A real sense of optimism surrounded the Toronto Blue Jays last spring. The feeling vanished in mid-June after a spate of injuries and would not return as the team settled for yet another mediocre season.
The Blue Jays closed things out Wednesday with a 2-1 win over Minnesota and settled for a fourth-place finish in the American League East at 73-89. The focus now turns to general manager Alex Anthopoulos, who will spend the off-season trying to build on a decent foundation via trade or free agency.
He has his work cut out for him.
The starting rotation needs a significant upgrade, questions have been raised about clubhouse leadership and there are several areas that need improvement for this team to be a contender.
What's clear is the days of banking prospects for the future appear to be over. Anthopoulos is prepared to be a buyer this winter and has confirmed the team's payroll will rise.
"It's not a bottomless pit," Anthopoulos said at his season-ending media availability. "It doesn't mean we can have everybody we want. We're going to have to be creative and make some things fit.
"But it's definitely more to work with than we did last year and that will certainly be exciting."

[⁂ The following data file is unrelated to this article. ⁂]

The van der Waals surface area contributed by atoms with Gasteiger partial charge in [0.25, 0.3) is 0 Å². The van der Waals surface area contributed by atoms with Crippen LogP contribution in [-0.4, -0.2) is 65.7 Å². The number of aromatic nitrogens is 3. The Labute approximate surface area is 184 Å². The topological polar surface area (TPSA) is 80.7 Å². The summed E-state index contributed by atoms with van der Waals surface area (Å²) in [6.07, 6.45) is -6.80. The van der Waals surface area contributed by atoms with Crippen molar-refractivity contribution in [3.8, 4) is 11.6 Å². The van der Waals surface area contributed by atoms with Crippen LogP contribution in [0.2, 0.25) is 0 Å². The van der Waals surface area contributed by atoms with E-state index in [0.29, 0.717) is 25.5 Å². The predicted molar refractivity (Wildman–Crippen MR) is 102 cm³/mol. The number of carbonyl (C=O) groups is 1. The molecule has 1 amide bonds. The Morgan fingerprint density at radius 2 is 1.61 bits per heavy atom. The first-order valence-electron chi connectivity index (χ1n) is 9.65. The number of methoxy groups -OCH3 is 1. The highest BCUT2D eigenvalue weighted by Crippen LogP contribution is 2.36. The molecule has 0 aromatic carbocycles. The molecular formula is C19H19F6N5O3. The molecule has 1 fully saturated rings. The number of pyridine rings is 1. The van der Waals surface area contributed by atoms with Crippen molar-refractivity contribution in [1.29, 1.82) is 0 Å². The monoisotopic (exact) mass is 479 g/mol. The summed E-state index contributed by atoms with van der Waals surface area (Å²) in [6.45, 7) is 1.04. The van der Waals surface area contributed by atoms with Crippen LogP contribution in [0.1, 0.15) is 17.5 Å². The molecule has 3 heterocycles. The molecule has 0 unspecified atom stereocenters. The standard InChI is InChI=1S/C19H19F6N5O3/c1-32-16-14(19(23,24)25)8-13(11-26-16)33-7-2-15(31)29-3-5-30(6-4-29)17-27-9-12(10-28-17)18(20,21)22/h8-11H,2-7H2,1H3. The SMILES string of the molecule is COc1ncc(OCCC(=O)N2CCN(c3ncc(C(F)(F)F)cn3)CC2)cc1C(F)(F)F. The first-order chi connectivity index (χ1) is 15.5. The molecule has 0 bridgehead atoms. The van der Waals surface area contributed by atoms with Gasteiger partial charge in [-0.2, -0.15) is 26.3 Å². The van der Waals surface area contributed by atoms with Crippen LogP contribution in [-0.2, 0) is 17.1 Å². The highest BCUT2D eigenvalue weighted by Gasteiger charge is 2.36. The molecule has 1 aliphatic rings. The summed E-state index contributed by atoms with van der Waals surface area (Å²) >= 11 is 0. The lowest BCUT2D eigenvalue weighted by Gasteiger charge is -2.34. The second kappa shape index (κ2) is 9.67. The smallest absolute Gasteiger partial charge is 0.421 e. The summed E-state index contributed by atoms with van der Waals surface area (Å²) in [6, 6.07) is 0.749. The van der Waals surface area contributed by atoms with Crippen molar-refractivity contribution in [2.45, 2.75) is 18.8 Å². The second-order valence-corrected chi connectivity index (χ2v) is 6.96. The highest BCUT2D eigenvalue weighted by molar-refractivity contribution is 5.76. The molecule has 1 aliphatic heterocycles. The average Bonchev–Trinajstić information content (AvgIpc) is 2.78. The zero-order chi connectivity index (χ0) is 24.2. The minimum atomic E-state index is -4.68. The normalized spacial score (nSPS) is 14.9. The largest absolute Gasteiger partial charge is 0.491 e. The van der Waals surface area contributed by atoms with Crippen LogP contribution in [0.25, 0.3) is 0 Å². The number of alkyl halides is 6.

Manager John Farrell, who has one year left on his contract but nevertheless could draw interest from the Boston Red Sox, didn't hesitate when asked what he'd like to see Anthopoulos target in the off-season.
"Same as a year ago," Farrell said. "Starting pitching."
The starters were hammered by injuries this season. Brandon Morrow, Kyle Drabek and Drew Hutchinson all missed significant chunks of the season.
Making matters worse were inconsistent results from Henderson Alvarez and an off-year by ace Ricky Romero. The injury woes didn't help the overworked bullpen, which had to deal with major injuries to closer Sergio Santos and Luis Perez.
Toronto used 12 different starting pitchers and a franchise-high 54 different players over the course of the season.